To truly understand how money shapes society “out there”, we need to complete the circle and bring into the light how it connects “in here”, inside our own psyche. After all, that is where the engine that is driving it all is hiding.

In a previous book, The Future of Money, I made the forecast that the Information Age is fundamentally changing not only the form of money (e.g. e-cash, smartcards, etc.), its geographical spread (the Euro), but also our very concept of money (who issues it, for what purposes, what emotional patterns it generates and what social behaviors it encourages). In fact, this has already started to happen, as over 4000 communities around the world have started creating their own local currency systems. These systems act not as a replacement, but as a complement to the conventional national currencies. People use them to address problems that conventional money has proven unsuccessful at resolving. Issues like community healing, creation of meaningful work, ecological sustainability, or elderly care in a rapidly graying society. I concluded that - if the best models were implemented systematically - such monetary innovations could make “Sustainable Abundance” a reality within one generation on this planet. Sustainable Abundance was defined as a process that would provide humanity with the ability to flourish and grow materially, emotionally, and spiritually without squandering resources from the future. All the relevant concepts from The Future of Money will be synthesized later in the current book (introduction to Part Three). However, one core question that remained open is: should these on-going monetary innovations be dismissed as a short-term fad, or are they early signs of a fundamental shift in the nature of money? Why could we expect an essential change to occur now in the nature of money? The claim that the nature of money is radically changing may appear at first sight quite preposterous. After all, our money system has not undergone a fundamental change in many centuries.

Indeed, every modern society - independently of its cultural or political background - has accepted the current money system as self-evident. When the French or Russian Revolution overthrew the established order in their countries respectively in 1697 and 1917, they changed just about everything—but not the money system. Both societies completely rebuilt their legal systems. The French overhauled the entire measuring system (the metric system dates from then), and even tried to change the calendar. The Russians threw out the very concept of private ownership, and they nationalized the banks. Both issued currency engraved with new mottoes and different heroes. But the currency remained - exactly as before and now - artificially scarcity-based, issued via bank debt, and centrally controlled. When Mao’s communist takeover occurred in China, or when one hundred developing countries gained their independence over the past half-century, exactly the same thing happened.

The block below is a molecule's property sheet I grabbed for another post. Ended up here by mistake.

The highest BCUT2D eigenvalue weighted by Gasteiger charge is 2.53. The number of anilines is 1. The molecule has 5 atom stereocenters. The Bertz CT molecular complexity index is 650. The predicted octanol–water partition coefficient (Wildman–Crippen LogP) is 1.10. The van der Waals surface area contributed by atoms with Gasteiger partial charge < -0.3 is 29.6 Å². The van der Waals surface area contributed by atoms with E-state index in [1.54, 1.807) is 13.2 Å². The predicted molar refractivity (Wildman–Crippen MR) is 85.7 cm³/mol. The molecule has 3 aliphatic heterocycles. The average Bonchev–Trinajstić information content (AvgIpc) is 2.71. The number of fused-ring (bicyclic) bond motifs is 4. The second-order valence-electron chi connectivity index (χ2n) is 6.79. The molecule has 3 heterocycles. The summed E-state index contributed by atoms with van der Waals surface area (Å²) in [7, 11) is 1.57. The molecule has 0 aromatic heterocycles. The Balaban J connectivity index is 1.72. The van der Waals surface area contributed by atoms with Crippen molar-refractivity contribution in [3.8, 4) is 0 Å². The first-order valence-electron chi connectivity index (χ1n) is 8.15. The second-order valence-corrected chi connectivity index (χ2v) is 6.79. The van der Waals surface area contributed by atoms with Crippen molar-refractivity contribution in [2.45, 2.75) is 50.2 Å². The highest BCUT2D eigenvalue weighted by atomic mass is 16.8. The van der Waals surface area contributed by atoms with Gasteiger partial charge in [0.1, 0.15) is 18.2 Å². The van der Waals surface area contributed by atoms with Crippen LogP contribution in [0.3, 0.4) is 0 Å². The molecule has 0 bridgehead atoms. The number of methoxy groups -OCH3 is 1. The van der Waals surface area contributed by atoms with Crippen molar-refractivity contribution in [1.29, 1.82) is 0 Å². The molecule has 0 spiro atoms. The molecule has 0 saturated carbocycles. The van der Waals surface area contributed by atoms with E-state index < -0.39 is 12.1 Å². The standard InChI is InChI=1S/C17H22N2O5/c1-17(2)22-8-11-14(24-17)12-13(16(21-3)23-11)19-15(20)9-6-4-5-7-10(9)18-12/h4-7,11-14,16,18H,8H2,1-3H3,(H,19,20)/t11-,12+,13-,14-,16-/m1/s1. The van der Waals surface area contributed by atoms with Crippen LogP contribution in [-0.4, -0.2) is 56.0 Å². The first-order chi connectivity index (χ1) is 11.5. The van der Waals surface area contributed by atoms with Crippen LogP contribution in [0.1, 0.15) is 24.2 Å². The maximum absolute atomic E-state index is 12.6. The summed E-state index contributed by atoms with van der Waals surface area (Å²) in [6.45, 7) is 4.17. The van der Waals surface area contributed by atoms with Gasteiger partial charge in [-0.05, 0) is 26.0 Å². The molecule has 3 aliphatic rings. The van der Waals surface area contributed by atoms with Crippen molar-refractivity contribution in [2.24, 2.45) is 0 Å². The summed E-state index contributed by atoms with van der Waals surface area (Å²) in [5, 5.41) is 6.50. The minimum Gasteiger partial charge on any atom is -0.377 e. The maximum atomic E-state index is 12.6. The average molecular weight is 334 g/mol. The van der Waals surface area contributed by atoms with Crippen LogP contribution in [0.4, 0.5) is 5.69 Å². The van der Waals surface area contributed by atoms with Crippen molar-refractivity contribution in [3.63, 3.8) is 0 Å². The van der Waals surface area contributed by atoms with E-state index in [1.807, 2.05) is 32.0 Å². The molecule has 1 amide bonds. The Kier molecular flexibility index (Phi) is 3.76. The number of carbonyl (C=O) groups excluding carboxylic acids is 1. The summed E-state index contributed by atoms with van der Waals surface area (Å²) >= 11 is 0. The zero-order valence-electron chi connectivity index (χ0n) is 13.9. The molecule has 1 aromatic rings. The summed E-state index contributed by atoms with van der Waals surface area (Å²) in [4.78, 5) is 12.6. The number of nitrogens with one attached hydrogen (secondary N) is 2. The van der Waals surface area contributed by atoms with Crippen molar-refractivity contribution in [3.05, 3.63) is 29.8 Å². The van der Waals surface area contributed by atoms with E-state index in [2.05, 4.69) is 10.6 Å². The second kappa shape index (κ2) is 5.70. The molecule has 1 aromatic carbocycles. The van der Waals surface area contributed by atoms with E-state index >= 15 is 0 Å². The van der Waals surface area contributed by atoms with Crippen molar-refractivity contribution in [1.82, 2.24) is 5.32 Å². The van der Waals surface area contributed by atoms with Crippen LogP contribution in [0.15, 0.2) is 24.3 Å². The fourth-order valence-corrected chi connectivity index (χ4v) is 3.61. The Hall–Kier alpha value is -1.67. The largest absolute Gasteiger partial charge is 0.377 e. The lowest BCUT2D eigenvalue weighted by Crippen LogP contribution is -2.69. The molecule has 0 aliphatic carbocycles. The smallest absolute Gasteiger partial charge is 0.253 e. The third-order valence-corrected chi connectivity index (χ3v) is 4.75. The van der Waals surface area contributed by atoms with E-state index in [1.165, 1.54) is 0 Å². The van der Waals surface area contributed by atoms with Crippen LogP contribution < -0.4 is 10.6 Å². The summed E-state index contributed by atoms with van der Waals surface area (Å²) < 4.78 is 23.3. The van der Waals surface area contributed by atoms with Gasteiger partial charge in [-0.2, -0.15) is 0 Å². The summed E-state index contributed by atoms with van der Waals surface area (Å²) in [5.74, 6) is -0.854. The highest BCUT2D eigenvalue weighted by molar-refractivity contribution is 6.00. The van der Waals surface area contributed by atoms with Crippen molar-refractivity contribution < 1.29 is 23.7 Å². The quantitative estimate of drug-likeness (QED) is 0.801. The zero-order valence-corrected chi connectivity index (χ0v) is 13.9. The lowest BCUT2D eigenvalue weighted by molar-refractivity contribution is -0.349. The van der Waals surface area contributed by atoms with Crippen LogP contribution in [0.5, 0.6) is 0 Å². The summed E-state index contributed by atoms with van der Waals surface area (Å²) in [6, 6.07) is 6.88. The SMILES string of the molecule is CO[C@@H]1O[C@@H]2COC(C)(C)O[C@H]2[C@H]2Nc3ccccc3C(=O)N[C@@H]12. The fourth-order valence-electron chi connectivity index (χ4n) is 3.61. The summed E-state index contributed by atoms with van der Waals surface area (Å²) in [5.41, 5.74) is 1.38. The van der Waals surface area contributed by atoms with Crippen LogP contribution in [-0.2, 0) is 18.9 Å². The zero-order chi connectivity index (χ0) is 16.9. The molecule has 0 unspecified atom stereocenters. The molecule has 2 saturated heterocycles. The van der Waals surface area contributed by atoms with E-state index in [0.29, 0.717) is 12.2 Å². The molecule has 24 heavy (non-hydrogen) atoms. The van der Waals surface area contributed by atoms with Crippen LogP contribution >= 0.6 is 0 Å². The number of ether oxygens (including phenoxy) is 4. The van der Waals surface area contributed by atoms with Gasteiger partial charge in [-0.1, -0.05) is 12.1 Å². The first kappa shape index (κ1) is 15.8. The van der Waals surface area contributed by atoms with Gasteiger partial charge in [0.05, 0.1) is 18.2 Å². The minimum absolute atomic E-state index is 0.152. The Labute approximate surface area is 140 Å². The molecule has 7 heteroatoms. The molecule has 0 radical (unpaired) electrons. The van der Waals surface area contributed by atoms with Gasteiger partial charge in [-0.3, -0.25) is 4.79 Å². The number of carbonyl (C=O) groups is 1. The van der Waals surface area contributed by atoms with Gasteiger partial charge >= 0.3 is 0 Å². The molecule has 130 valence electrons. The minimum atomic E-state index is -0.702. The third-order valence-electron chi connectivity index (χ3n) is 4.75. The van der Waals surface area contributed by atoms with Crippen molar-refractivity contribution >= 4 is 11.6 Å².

In assessing fundamental change in our money system, we need to address some other pertinent questions first, such as:

• Where is the desire or need for this kind of money system coming from?

• Are greed and scarcity, as is explicitly assumed in all our economic theory and most of our conventional wisdom, an indelible reflection of human nature and material reality? Or could it be that it is the current money system itself that constantly creates and re-enforces those specific collective emotions of greed and fear of scarcity?

• Why is money a taboo topic?

• In short, what is the origin and mechanism of the emotional dimension of money?

I have come to the conclusion that it is only if we become aware of the way whereby money systems shape our collective emotions - or better still, how collective emotions shape our choice in money systems - that we can make a conscious choice in money systems. As Europe moves into its next monetary experiment with the Euro, as monetary crises topple the economies of entire continents, as our fixation with short-term financial results may threaten our very survival, the stakes for making conscious money choices have never been as high."

About the Author

"Bernard Lietaer, one of the original architects of the European single currency, wrote “The Future of Money” and “The Mystery of Money” while a Fellow at the Center for Sustainable Resources at the University of California at Berkeley and a Visiting Professor in Archetypal Psychology at Sonoma State University, California.

He has been active in the domain of money systems for a period of 25 years in an unusual variety of functions. His first book (MIT Press 1969) developed new technologies for multinational corporations to manage multiple currency environments. He then moved to the other end of the spectrum by consulting to developing countries on how to improve their hard currency earnings. Subsequently he became Professor of International Finance at the University of Louvain, the oldest university in his native Belgium, before moving on to become the top executive in charge of the Organization and Computer Departments at the Central Bank in Belgium. His first project in this capacity was to design and implement the single European currency system. During that period, he also served as President of Belgium’s Electronic Payment System, credited as the most comprehensive and cost effective payment system in the world.

Before starting work on his current book, Bernard co-founded one of the largest and most successful off-shore currency funds becoming its General Manager and Currency Trader. Business Week identified him as “the world’s top currency trader” in 1992."